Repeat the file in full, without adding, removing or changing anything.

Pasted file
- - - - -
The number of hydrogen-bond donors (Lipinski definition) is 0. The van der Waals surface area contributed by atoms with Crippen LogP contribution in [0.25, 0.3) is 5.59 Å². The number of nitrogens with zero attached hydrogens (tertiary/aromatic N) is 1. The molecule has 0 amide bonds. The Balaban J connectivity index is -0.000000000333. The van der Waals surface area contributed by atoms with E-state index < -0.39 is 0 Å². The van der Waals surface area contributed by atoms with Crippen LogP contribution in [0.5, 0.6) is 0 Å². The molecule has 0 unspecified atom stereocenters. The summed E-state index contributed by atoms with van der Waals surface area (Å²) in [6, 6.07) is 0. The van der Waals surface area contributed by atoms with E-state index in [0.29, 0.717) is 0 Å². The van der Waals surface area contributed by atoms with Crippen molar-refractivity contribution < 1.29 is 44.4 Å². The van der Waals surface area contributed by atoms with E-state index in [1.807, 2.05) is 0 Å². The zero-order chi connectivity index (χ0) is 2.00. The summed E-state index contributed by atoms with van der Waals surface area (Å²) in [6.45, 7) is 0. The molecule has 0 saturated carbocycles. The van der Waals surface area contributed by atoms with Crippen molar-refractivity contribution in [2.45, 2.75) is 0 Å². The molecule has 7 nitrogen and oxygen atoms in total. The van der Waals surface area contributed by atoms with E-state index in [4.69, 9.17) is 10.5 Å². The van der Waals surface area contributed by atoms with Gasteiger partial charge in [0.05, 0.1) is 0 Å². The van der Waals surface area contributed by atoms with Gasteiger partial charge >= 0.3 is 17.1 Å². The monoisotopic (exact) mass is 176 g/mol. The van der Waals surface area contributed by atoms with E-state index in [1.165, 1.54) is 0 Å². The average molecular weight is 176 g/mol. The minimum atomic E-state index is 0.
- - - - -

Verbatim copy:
The number of hydrogen-bond donors (Lipinski definition) is 0. The van der Waals surface area contributed by atoms with Crippen LogP contribution in [0.25, 0.3) is 5.59 Å². The number of nitrogens with zero attached hydrogens (tertiary/aromatic N) is 1. The molecule has 0 amide bonds. The Balaban J connectivity index is -0.000000000333. The van der Waals surface area contributed by atoms with E-state index < -0.39 is 0 Å². The van der Waals surface area contributed by atoms with Crippen LogP contribution in [0.5, 0.6) is 0 Å². The molecule has 0 unspecified atom stereocenters. The summed E-state index contributed by atoms with van der Waals surface area (Å²) in [6, 6.07) is 0. The van der Waals surface area contributed by atoms with E-state index in [0.29, 0.717) is 0 Å². The van der Waals surface area contributed by atoms with Crippen molar-refractivity contribution < 1.29 is 44.4 Å². The van der Waals surface area contributed by atoms with E-state index in [1.807, 2.05) is 0 Å². The zero-order chi connectivity index (χ0) is 2.00. The summed E-state index contributed by atoms with van der Waals surface area (Å²) in [6.45, 7) is 0. The molecule has 0 saturated carbocycles. The van der Waals surface area contributed by atoms with Crippen molar-refractivity contribution in [2.45, 2.75) is 0 Å². The molecule has 7 nitrogen and oxygen atoms in total. The van der Waals surface area contributed by atoms with E-state index in [4.69, 9.17) is 10.5 Å². The van der Waals surface area contributed by atoms with Gasteiger partial charge in [0.05, 0.1) is 0 Å². The van der Waals surface area contributed by atoms with Gasteiger partial charge >= 0.3 is 17.1 Å². The monoisotopic (exact) mass is 176 g/mol. The van der Waals surface area contributed by atoms with E-state index in [1.165, 1.54) is 0 Å². The average molecular weight is 176 g/mol. The minimum atomic E-state index is 0.